I work in a nondescript multi-story county building in a university city in the United States. People have mistaken our building for everything from a hotel to a bank to a suite of medical offices. We don’t have children on-site (like a school does); we don’t have rows and rows of people sitting quietly (like a movie theater does); we don’t have any religious affiliation (like a house of worship does). But one day not long ago, we all had to attend a half-day of “Active Shooter Training” led by officers from the county sheriff’s department, because — to quote one of the officers — the mindset we should all have is “Not if, but when.”
The first hour of training consisted of a PowerPoint presentation highlighting some of the “big name” school shootings: Columbine. Virginia Tech. Sandy Hook. And now, Umpqua Community College. The police officers who led our training said that the Columbine Shooting was “the B.C./A.D. line” in terms of public awareness. I am old enough to remember what going to school was like both before and after Columbine, and how some things that were allowed Before were not allowed After.
After Columbine came Virginia Tech. The officers said this was how they knew that the “bad guys” were stepping up their game in response to police officers’ changing tactics. Pre-Columbine, police officers would surround the location and await backup. Post-Columbine, they rush to the shooter and attempt to engage. So what happened at Virginia Tech? The shooter used a chain to secure the doors from the inside, requiring the police to spend five crucial minutes finding the equipment they needed to break through.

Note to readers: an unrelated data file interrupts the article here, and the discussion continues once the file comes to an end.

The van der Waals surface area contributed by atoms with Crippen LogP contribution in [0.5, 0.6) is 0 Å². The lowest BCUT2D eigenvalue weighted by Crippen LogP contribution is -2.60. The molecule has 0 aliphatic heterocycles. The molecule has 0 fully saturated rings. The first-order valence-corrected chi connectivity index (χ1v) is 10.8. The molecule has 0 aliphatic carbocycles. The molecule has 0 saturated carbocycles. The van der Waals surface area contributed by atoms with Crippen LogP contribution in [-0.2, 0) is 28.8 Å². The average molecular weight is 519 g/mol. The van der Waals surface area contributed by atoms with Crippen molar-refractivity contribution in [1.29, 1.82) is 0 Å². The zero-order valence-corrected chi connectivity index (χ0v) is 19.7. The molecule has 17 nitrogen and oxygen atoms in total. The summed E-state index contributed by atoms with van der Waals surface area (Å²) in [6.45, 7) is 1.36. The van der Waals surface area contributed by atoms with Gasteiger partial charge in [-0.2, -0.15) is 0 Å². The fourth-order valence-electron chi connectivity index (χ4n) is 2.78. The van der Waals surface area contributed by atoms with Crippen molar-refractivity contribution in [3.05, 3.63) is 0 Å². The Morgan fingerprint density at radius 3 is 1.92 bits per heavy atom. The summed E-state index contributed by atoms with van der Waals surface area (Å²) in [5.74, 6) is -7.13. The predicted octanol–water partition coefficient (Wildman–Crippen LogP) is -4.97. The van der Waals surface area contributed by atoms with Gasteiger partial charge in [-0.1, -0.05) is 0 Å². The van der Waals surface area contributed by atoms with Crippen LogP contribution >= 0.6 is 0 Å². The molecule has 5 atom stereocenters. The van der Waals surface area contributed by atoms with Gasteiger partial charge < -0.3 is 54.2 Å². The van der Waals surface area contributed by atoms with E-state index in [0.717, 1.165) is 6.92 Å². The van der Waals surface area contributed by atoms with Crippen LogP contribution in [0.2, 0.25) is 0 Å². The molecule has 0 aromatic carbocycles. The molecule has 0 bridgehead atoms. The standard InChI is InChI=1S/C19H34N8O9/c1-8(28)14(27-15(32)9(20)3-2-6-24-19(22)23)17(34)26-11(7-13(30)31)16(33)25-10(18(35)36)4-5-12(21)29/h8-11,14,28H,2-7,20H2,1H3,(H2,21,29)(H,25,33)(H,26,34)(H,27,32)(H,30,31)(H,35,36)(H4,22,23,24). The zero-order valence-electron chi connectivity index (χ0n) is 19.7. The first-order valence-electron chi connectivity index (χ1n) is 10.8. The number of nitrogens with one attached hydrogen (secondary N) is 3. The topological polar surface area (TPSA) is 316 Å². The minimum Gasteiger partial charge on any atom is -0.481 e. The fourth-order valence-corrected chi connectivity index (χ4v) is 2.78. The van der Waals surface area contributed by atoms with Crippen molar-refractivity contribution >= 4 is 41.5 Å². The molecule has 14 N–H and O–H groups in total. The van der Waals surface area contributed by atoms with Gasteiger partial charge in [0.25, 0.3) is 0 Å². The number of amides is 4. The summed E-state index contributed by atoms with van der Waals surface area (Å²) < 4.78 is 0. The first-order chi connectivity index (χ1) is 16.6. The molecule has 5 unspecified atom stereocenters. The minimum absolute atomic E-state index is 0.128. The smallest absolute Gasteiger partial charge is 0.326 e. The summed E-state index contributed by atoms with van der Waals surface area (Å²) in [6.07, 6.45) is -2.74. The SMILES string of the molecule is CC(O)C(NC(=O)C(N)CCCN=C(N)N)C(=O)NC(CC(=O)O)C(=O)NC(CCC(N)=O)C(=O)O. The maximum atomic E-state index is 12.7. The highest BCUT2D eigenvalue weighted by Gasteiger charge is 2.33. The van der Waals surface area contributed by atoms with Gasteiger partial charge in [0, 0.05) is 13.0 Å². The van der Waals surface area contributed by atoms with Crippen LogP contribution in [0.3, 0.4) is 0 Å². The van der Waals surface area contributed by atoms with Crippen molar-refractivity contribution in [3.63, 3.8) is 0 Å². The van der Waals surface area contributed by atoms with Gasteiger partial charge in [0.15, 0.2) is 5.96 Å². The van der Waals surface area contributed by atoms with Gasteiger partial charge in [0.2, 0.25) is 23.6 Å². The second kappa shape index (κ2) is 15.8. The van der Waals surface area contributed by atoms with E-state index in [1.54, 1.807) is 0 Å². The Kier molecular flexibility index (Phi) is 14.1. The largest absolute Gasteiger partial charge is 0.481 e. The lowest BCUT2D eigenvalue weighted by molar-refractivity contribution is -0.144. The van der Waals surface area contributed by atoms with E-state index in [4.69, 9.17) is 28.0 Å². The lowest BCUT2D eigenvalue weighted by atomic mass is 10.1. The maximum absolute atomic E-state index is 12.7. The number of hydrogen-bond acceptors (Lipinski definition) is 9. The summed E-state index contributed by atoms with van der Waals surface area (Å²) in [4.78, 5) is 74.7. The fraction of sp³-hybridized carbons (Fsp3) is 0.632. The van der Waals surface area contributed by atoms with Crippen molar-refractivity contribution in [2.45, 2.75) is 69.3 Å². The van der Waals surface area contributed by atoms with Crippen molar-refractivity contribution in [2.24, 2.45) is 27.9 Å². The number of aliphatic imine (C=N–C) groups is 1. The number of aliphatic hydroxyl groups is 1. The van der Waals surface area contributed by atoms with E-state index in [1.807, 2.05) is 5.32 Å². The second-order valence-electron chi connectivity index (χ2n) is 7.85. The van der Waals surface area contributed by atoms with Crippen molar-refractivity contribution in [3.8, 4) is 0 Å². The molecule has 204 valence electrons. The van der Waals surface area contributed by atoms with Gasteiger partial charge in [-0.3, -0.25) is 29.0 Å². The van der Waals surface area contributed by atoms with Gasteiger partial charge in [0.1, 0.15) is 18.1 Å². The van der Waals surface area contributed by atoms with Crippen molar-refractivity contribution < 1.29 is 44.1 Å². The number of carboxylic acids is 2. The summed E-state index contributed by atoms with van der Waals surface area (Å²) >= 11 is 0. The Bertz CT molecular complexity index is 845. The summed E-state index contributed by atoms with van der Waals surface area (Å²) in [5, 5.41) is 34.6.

During the discussion on Sandy Hook, one of the officers told us that he was married to a teacher. Every officer at the training mentioned the ages of his children, or grandchildren. The officer in charge of the PowerPoint said, “I can’t imagine what those teachers go through. You’re all adults, you can look out for yourselves. But running a drill — or, god forbid, the real thing — with 30 little kids? They’re like puppies. How can you control 30 first- or second-graders?” He seemed close to saying something radical at that point, but then composed himself and moved on.
I had honestly expected there to be a segment devoted to identifying potential shooters, but there wasn’t. At the airport, we’re all asked “Has anyone unknown to you approached you or asked you to carry something in your luggage?” Maybe I expected to hear “Look out for people carrying multiple duffle bags” or “Unseasonable clothing could conceal weapons and ammunition” or even “The majority of these shooters have been young white able-bodied men” at the training. One of the police officers did start a sentence with “When these mentally ill people…,” at which point I interrupted him.
“Sir, please stop,” I said. “Please do not lay this at the feet of people who are mentally ill. I have a mental illness. It’s not people with mental illness, it’s people with guns.”